We were more globalised 100 years ago than we are today. The current globalisation trend today is really just a roll back of the destructive trade barriers erected across the globe from around 1930 onwards.

    A higher oil price would not shut down global trade. It would lead us to rationalise some aspects of it unless we found cheap alternate energy sources. How about wind and coal? How about nuclear powered ships?

    Regards,
    Terje.

  28. jquiggin
    August 8th, 2007 at 09:13 | #28

    “5. The oil embargoes of the 1970s caused enormous economic upheaval and these were not due to any fundamental geological constraints”

    On the contrary, the economic upheaval caused the embargoes. The Bretton Woods system collapsed in 1971-72, and commodity prices of all kinds surged, making possible the oil embargo.

    Undoubtedly oil has some nice properties, and having less of it will cause various kinds of inconvenience. The same is true of every material we use. Water is an obvious example. We could do completely without oil, but not without water.

  29. August 8th, 2007 at 09:14 | #29

    It is as carbonsink says a dense room temperature liquid that can produce a transport fuel that has an energy density of 9000Wh per kilogram. The best battery we have does 300W per kg.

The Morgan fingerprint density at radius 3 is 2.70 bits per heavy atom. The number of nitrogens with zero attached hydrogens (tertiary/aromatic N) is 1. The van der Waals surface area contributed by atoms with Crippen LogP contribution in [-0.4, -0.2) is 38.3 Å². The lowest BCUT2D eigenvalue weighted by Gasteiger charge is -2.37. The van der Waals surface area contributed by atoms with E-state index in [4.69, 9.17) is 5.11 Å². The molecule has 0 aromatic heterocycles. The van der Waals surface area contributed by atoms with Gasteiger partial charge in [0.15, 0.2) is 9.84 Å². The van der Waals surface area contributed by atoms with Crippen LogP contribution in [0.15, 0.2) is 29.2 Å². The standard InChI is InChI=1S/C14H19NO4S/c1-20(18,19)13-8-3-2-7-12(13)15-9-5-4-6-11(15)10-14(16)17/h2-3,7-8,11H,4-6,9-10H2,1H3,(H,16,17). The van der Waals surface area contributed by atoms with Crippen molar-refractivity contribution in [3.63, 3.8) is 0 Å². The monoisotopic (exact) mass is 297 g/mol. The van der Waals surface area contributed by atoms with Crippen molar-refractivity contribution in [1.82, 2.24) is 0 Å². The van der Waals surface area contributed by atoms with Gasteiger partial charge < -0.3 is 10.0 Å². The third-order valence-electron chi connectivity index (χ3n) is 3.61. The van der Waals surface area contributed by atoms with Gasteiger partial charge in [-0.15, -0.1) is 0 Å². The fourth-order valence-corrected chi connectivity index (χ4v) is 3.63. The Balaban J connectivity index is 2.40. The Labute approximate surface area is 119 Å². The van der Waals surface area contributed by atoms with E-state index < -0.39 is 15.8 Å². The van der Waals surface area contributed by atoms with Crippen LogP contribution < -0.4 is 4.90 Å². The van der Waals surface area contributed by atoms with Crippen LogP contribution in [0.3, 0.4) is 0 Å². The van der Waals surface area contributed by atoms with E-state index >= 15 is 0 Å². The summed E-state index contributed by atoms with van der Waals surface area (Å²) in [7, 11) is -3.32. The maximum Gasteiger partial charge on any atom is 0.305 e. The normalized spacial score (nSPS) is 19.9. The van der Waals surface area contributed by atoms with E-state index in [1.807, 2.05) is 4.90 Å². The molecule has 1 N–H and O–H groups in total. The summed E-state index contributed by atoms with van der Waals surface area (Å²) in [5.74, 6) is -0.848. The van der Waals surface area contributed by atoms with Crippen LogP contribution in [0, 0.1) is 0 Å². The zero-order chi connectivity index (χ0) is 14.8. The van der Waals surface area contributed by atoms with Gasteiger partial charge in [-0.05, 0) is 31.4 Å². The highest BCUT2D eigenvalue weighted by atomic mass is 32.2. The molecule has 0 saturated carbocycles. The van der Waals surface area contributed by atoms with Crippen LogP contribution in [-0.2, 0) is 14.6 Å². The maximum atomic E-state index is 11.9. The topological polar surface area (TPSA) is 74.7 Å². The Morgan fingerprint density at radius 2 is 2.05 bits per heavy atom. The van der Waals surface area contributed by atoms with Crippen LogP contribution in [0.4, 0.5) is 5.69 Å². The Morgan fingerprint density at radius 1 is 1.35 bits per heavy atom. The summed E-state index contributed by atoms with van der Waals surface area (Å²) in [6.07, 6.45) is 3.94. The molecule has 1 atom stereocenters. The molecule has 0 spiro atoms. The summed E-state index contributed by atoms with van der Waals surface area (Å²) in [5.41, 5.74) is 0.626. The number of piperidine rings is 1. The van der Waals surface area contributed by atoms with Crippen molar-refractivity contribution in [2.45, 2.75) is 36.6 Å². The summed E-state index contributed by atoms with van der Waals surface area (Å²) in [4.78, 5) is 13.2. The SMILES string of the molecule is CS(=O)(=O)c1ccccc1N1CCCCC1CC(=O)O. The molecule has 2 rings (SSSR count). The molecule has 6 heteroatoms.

That means that at present the battery can store only 3% of what petrol can store for a given mass. However a combustion engine is only about 15% efficient and an electric motor is more like 90% efficent. So including those factors the petrol has an overal weight advantage of about 5 to 1. The challenge then is to see how much weight you can carve out of a car by swapping the engine for a motor and how tolerable reduced range really is. It is certainly technically challenging and I don’t expect any revolutionary break through this week, however with time I do expect that we will see progress in these areas. Even if we stuck with petrol and had a break through in fuel cell costs we would get a lot more bang out of the same petrol and we would have a good pathway to hydrogen.

    All of that is mere futurology. As outlined above there are practical immediate measures that can be taken to deal with a rising oil price. Although obviously the best option is that we find more cheap oil.

    Regards,
    Terje.

  30. August 8th, 2007 at 09:22 | #30

    “5. The oil embargoes of the 1970s caused enormous economic upheaval and these were not due to any fundamental geological constraints�

    The petrol queues in the USA did not occur in most other developed nations. The reason the USA suffered so badly was in a large measure because that bastian of freedom called Richard Nixon imposed price controls. A very large part of the economic upheaval was the result of such regulation. They were not fully lifted until Reagan came to power in the early 1980s at which point economic normality began to return.

  31. August 8th, 2007 at 09:47 | #31

    Terje – “All of that is mere futurology. As outlined above there are practical immediate measures that can be taken to deal with a rising oil price. Although obviously the best option is that we find more cheap oil.”